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dc.contributor.authorSomruthai Tunmaen_US
dc.contributor.authorDoo Hoon Songen_US
dc.contributor.authorSi Eun Kimen_US
dc.contributor.authorKyoung Nam Kimen_US
dc.contributor.authorJeon Geon Hanen_US
dc.contributor.authorDheerawan Boonyawanen_US
dc.description.abstractIn this study, we focused on sericin hydrolysates, originating from silkworm used in serum-free human bone marrow-derived mesenchymal stem cells (hBM-MSCs) culture. We reported the effect of a covalent linkage between a bioactive protein molecule and polystyrene dish surface via a carbon intermediate layer which can slow down the release rate of protein compounds into the phosphate buffer saline (PBS) solution. Films of amorphous carbon (a-C) and functionalized-carbon were deposited on PS culture dish surfaces by using a DC magnetron sputtering system and RF PECVD system. We found that a-C based-films can increase the hydrophilicity and biocompatibility of polystyrene (PS) dishes, especially a-C films and a-C:N2films showed good attachment of hBM-MSCs at 24 h. However, in the case of silica surface (a-C:SiOxfilms), the cells showed a ragged and unattached boundary resulting from the presence of surface silanol groups. For the UV-vis absorbance, all carbon modified-PS dishes showed a lower release rate of sericin molecules into PBS solution than PS control. This revealed that the functionalized carbon could be enhanced by specific binding properties with given molecules. The carbon-coated PS dishes grafting with sericin protein were used in a serum-free condition. We also found that hBM-MSCs have higher percentage of proliferated cells at day 7 for the modified dishes with carbon films and coated with sericin than the PS control coated with sericin. The physical film properties were measured by atomic force microscopy (AFM), scanning electron microscope (SEM) and contact angle measurement. The presence of NH2groups of sericin compounds on the PS dish was revealed by Fourier transform infrared spectroscopy (FTIR). The stability of covalent bonds of sericin molecules after washing out ungrafted sericin was confirmed by X-ray photoelectron spectroscopy (XPS). © 2013 Elsevier B.V. All rights reserved.en_US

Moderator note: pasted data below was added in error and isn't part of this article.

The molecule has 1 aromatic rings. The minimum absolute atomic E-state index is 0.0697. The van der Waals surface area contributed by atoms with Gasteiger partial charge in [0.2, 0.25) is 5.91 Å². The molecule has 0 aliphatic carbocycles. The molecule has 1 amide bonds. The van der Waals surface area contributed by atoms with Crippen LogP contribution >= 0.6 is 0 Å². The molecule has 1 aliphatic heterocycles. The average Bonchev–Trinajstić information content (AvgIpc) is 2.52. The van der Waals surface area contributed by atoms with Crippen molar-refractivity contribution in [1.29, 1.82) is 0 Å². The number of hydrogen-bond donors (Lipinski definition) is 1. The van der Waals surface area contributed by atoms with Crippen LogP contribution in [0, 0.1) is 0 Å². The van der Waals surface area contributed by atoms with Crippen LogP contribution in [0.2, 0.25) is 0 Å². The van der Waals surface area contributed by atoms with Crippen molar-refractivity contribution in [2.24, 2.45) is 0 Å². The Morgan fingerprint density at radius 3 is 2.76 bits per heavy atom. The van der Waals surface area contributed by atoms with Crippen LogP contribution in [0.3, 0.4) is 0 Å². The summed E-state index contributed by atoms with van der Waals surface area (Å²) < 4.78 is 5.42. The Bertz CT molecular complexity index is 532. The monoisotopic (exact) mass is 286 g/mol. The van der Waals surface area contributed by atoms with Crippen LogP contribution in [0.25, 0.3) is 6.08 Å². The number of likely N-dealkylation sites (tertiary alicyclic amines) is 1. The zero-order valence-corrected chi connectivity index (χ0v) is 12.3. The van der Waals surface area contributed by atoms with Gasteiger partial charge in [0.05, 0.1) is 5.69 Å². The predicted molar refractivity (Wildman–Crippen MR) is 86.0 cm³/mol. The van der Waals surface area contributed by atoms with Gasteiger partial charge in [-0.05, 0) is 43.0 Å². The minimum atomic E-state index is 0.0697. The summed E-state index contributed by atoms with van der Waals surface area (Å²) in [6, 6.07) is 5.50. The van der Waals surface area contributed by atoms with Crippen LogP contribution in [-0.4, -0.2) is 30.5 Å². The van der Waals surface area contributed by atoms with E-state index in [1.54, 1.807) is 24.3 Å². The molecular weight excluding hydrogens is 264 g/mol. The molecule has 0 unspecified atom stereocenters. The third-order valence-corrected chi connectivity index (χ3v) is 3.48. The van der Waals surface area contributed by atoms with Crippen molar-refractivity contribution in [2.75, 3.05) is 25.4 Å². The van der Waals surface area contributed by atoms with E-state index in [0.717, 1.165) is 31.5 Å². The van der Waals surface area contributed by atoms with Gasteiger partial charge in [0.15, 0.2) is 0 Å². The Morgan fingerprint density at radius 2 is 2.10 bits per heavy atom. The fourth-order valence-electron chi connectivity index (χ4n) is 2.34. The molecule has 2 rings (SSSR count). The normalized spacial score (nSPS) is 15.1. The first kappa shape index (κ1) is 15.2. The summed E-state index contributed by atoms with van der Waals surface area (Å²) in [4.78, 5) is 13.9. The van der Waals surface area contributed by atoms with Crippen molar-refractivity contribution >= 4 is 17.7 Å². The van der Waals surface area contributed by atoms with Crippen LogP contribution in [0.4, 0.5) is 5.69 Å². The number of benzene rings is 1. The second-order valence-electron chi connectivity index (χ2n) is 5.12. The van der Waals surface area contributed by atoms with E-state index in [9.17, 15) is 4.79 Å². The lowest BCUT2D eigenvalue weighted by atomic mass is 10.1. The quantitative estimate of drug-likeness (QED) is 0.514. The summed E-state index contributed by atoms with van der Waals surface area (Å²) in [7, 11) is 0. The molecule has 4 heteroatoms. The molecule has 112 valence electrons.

dc.subjectMaterials Scienceen_US
dc.titleImmobilization of sericin molecules via amorphous carbon plasma modified-polystyrene dish for serum-free cultureen_US
article.title.sourcetitleApplied Surface Scienceen_US
article.volume283en_US Mai Universityen_US Center of Excellence in Physicsen_US Universityen_US Universityen_US
Appears in Collections:CMUL: Journal Articles

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